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Grandparents

(22 Posts)
Tyranttoddler Mon 29-Jun-20 06:53:14

Do you think there will be a change to guidance which allows children to hug grandparents (under 70,not shielding specifically)? Or do you think the new guidance of allowed to go inside but stay 1m+ apart will be the new norm for some time?

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TheChineseChicken Mon 29-Jun-20 07:02:29

If you want your children to hug their grandparents, and you’re all happy with this, just let them. No one will know.

Tyranttoddler Mon 29-Jun-20 07:19:09

I know plenty of people are doing this, but my mum won't do so until she is allowed to according to the 'rules'. So I just wondered if people thought this might actually happen soon or if actually we are more likely in the 1m+ for a long while. Its particularly difficult as I rely on my parents for childcare.

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juneisbustingout Mon 29-Jun-20 07:26:41

I'm under 60 and just hugged my 6 year old GS for the first time in months at the weekend. He's not particularly 'huggy' as a rule but asked as he was excited I bought him something and DD said she saw no reason why not
Must say it made my day

Tyranttoddler Mon 29-Jun-20 07:33:43

That's so nice june smile I bet your grandson loved it too.

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Helenj1977 Mon 29-Jun-20 07:36:43

We changed the rules for our family last weekend.

Someone we know had a stroke and it really brought it home that my mum hadn't cuddled my children since March.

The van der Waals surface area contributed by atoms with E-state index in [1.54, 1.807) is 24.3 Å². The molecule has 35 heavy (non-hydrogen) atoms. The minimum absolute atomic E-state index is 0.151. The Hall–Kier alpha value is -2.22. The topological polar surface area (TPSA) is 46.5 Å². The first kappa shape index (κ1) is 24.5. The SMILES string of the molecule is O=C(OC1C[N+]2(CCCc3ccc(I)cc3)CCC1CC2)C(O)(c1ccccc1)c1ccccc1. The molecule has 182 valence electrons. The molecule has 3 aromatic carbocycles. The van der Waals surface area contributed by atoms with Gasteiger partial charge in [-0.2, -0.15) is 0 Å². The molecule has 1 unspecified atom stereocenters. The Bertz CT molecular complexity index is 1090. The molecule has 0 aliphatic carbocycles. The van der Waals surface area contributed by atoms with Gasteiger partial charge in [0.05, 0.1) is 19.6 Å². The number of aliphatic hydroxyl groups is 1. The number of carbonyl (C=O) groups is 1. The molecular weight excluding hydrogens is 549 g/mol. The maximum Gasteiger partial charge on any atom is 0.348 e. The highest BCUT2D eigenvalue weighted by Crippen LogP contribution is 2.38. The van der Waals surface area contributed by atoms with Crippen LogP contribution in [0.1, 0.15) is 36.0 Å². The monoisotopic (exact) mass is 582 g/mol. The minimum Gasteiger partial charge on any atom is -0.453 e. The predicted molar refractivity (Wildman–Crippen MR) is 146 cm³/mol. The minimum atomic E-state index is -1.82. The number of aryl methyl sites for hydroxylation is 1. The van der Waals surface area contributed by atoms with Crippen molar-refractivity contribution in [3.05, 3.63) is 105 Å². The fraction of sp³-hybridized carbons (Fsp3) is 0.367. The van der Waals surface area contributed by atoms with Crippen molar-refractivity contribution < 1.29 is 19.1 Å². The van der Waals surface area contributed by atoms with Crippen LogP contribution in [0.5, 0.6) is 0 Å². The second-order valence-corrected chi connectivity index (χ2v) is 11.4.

While the cases are low and the r rate is down in our area, we're going to enjoy it. If it rises again, we'll change it.

Tyranttoddler Mon 29-Jun-20 08:08:56

Yes I'm totally with you on that point. My mum is equally desperate to see her grandchild and equally desperate to follow the rules. She is not going to change them in our family but I wonder when the rules might change properly.

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TheChineseChicken Mon 29-Jun-20 08:28:44

Is it that your mum doesn’t want to break the rules per se or that she sees the rules as an indication of risk? I would have thought that the government aren't expecting people to adhere to the 2m rule indoors with close family without explicitly saying it.

TheChineseChicken Mon 29-Jun-20 08:33:26

What I mean is, they won’t be encouraging people to hug but their behavioural modelling would take into account that a lot of people will make physical contact with eg parents and they are willing to relax the rules anyway, if that makes sense

Tyranttoddler Mon 29-Jun-20 08:40:17

Yes that makes sense and that's also how I see it. I think she thinks those are the rules and everyone else is also adhering to them too so she cant deviate. Then at the same time she is upset when she cant go near my 2 year old.

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TheChineseChicken Mon 29-Jun-20 08:42:15

It’s a tough one. I can’t really imagine when they will explicitly allow physical contact or if it’s something they will announce as such

C33P0 Mon 29-Jun-20 08:48:01

Do you think at some point they will allow GPs to do childcare? Its not possible for us without physical contact as I have a toddler. Usually my dad looks after DD two days per week. I'm furloughed at the moment but will be back at work in August. I have booked an extra day at nursery from September, but have been hesitant to book two extra days.

OccasionalNachos Mon 29-Jun-20 08:53:43

That must be difficult OP as I agree they are expecting families to hug etc when meeting indoors (can’t imagine couples who have been separated will be keeping their distance...) my mum didn’t last long with keeping socially distant from her baby grandson when we met in the garden a few weeks ago and I wouldn’t have expected her too, tbh.

How does your mum feel about the 1m+ guidelines?

Tyranttoddler Mon 29-Jun-20 08:54:08

I'm in the same position c33po. If I were to need 2 extra days at nursery I would need to get an extra job. Which I will absolutely do if I need to, but I don't want to!

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99victoria Mon 29-Jun-20 09:53:09